Tips for NGER Reporting

There has never been a more important time for businesses to be able to demonstrate their investment in Corporate Social and Environmental policies.  For many, these policies are scrutinized by prospective clients and even new employees before they choose to purchase or join. The National Greenhouse and Energy Reporting Act (NGER) was introduced in 2007 as a single national Australian framework to report on greenhouse gas emissions, energy production, and energy consumption. 

The Australian statutory annual reporting requirement state that heavy fines can be handed down to companies who fail to lodge a report, or if underlying procedures fail an audit. What it does not state is that this reporting has created much-needed business discipline to those seeking to track and reduce its energy use and emissions.  Many businesses have been very successful in leveraging this information to demonstrate their commitment to the environment.

8 Tips to help you prepare and lodge your NGER reports:

  1. Check your reporting obligations. Your emissions may have changed due to corporate activity, while the reporting thresholds have come down. Reporting thresholds will fall further if future climate policy recommendations come into force.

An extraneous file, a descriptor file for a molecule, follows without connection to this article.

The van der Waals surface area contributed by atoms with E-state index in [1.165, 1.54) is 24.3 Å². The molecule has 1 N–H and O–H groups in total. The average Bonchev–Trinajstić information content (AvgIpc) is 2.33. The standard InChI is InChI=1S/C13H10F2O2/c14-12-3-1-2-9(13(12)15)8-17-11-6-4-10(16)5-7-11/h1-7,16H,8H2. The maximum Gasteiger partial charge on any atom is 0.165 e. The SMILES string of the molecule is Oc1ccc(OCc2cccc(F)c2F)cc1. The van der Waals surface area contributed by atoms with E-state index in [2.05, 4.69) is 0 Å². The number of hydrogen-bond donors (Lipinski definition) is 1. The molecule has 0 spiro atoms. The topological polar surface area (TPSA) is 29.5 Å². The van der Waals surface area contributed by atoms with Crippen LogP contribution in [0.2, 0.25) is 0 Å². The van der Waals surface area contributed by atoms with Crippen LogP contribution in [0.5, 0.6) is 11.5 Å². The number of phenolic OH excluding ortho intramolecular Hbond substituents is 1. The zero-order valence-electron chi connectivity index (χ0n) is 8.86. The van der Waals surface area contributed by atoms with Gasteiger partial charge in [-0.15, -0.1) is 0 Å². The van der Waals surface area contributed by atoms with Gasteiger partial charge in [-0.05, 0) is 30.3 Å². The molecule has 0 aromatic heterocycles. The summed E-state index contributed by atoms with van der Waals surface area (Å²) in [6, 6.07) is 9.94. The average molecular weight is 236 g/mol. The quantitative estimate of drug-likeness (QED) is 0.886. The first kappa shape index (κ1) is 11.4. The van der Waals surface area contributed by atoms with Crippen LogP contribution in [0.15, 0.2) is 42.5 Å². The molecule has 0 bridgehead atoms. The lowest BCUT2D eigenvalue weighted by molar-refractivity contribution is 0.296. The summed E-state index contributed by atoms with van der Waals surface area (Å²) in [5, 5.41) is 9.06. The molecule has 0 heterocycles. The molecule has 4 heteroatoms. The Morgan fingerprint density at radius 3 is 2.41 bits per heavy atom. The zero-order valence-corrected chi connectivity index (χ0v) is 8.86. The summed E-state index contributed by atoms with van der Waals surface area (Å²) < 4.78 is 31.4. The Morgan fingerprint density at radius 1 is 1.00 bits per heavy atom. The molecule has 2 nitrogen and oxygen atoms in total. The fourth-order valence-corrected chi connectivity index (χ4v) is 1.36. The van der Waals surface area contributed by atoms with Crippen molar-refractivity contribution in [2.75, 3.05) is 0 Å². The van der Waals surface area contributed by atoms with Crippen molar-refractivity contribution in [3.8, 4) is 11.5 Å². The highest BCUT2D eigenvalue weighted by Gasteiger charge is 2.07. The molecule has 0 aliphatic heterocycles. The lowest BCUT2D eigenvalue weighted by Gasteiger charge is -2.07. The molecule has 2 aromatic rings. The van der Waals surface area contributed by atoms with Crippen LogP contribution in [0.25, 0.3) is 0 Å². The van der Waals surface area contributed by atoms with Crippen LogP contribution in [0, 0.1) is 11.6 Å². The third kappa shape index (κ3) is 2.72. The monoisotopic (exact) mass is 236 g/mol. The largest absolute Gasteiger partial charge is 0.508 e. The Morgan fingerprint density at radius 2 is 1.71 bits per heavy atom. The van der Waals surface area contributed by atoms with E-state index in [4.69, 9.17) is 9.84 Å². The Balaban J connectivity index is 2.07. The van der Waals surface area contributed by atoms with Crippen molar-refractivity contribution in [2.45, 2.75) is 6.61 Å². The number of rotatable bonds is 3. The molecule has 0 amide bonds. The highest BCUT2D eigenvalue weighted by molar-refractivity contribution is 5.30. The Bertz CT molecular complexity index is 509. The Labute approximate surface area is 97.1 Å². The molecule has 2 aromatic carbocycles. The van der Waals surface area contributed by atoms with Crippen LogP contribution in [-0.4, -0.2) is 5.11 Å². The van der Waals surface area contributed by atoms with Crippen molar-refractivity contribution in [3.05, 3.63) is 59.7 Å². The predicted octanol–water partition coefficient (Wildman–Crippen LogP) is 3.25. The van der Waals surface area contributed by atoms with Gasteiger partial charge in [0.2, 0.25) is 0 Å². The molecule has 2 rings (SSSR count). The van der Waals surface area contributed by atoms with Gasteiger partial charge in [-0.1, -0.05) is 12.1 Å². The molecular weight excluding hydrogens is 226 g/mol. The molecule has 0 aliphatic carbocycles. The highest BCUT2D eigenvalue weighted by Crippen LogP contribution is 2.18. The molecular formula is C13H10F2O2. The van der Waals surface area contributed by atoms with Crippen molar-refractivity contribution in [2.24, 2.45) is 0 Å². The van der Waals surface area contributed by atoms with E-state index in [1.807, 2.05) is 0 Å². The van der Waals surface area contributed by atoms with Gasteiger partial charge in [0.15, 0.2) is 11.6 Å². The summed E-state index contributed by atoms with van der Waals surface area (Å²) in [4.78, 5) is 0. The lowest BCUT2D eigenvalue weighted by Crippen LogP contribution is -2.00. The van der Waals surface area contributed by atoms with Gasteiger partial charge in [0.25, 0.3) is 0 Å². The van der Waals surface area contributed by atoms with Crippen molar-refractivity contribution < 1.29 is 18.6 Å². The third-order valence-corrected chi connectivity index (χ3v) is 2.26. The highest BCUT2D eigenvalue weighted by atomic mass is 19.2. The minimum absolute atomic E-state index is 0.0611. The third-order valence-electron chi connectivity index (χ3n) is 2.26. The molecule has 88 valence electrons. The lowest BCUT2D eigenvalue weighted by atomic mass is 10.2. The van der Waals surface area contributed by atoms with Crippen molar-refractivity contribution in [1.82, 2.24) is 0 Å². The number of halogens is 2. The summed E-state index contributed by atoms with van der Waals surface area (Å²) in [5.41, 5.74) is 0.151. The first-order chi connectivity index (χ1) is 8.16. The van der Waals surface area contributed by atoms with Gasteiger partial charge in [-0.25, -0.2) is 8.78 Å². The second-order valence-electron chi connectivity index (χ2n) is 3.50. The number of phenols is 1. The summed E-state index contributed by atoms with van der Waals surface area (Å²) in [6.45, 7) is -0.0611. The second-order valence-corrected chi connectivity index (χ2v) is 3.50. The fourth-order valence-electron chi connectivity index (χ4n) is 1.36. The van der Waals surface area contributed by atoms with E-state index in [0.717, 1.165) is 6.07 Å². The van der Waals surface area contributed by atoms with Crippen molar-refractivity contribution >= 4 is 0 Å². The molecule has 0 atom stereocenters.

2. Check your organization structure. Joint ventures and contracted services create obligations.   The parties need to decide who should have the responsibility to report. 

  3. Prepare early and continuously. It is easier to keep a running record than collect the whole data set in one go. Easier still if your collection is platform-enabled.

  4. Make sure your data and reporting will stand up to scrutiny. The methodology you use is somewhat up to you. Just make sure (through expert advice if necessary), that it will stand up to an independent audit. You are at risk of significant fines if you are missing key information.

  5. Keep the Clean Energy Regulator informed. If you are running into trouble, better to let them know than bury your head in the sand. Whilst fines for non-compliance run well into six figures, the regulator has a pro-business stance. 

  6. Keep your directors informed. They carry the can if the business stuffs up – and your career, in turn, could suffer.

  7. It’s the small things that catch you out. Poor asset registers and paper invoices will create a data and reporting nightmare. Better still, insist on electronic records (not scanned images) if you possibly can.

  8. One last thing, don’t leave it to the last minute. If you haven’t already started gathering data for this reporting year, now is a good time to start.

    Need help with your sustainability reporting? Automation can help you stay ahead of your NGERs reporting game, learn more.

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